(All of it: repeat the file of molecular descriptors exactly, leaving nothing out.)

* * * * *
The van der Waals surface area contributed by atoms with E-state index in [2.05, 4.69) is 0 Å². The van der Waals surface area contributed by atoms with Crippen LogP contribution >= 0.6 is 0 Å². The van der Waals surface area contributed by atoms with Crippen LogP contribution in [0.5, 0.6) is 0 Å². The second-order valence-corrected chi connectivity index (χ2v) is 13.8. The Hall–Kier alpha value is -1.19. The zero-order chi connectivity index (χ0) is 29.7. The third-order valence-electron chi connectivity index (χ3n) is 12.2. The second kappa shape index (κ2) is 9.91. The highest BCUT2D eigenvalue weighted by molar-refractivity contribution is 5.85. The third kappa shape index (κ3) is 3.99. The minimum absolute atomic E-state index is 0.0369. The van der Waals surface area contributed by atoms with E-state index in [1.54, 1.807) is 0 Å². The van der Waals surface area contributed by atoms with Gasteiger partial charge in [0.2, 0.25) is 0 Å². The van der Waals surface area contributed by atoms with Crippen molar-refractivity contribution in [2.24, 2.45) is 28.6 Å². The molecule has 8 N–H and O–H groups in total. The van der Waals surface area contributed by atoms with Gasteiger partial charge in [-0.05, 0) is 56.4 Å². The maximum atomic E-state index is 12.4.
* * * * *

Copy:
The van der Waals surface area contributed by atoms with E-state index in [2.05, 4.69) is 0 Å². The van der Waals surface area contributed by atoms with Crippen LogP contribution >= 0.6 is 0 Å². The van der Waals surface area contributed by atoms with Crippen LogP contribution in [0.5, 0.6) is 0 Å². The second-order valence-corrected chi connectivity index (χ2v) is 13.8. The Hall–Kier alpha value is -1.19. The zero-order chi connectivity index (χ0) is 29.7. The third-order valence-electron chi connectivity index (χ3n) is 12.2. The second kappa shape index (κ2) is 9.91. The highest BCUT2D eigenvalue weighted by molar-refractivity contribution is 5.85. The third kappa shape index (κ3) is 3.99. The minimum absolute atomic E-state index is 0.0369. The van der Waals surface area contributed by atoms with E-state index in [1.54, 1.807) is 0 Å². The van der Waals surface area contributed by atoms with Gasteiger partial charge in [0.2, 0.25) is 0 Å². The van der Waals surface area contributed by atoms with Crippen molar-refractivity contribution in [2.24, 2.45) is 28.6 Å². The molecule has 8 N–H and O–H groups in total. The van der Waals surface area contributed by atoms with Gasteiger partial charge in [-0.05, 0) is 56.4 Å². The maximum atomic E-state index is 12.4.